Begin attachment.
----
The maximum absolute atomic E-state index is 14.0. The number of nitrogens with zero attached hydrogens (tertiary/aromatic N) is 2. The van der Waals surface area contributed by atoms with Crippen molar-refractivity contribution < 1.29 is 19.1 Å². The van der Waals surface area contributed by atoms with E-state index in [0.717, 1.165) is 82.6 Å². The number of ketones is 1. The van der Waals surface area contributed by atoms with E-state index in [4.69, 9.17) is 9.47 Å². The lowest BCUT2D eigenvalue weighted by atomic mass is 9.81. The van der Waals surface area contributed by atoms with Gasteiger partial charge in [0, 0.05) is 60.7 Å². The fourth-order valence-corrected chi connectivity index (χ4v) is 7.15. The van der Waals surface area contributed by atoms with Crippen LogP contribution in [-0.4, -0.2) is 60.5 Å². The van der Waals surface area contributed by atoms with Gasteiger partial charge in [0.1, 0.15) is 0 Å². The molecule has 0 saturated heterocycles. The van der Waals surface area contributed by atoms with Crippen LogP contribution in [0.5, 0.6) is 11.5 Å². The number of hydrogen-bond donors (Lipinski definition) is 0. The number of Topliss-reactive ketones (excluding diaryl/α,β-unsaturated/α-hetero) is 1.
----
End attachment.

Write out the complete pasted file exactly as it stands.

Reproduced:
The maximum absolute atomic E-state index is 14.0. The number of nitrogens with zero attached hydrogens (tertiary/aromatic N) is 2. The van der Waals surface area contributed by atoms with Crippen molar-refractivity contribution < 1.29 is 19.1 Å². The van der Waals surface area contributed by atoms with E-state index in [0.717, 1.165) is 82.6 Å². The number of ketones is 1. The van der Waals surface area contributed by atoms with E-state index in [4.69, 9.17) is 9.47 Å². The lowest BCUT2D eigenvalue weighted by atomic mass is 9.81. The van der Waals surface area contributed by atoms with Gasteiger partial charge in [0, 0.05) is 60.7 Å². The fourth-order valence-corrected chi connectivity index (χ4v) is 7.15. The van der Waals surface area contributed by atoms with Crippen LogP contribution in [-0.4, -0.2) is 60.5 Å². The van der Waals surface area contributed by atoms with Gasteiger partial charge in [0.1, 0.15) is 0 Å². The molecule has 0 saturated heterocycles. The van der Waals surface area contributed by atoms with Crippen LogP contribution in [0.5, 0.6) is 11.5 Å². The number of hydrogen-bond donors (Lipinski definition) is 0. The number of Topliss-reactive ketones (excluding diaryl/α,β-unsaturated/α-hetero) is 1.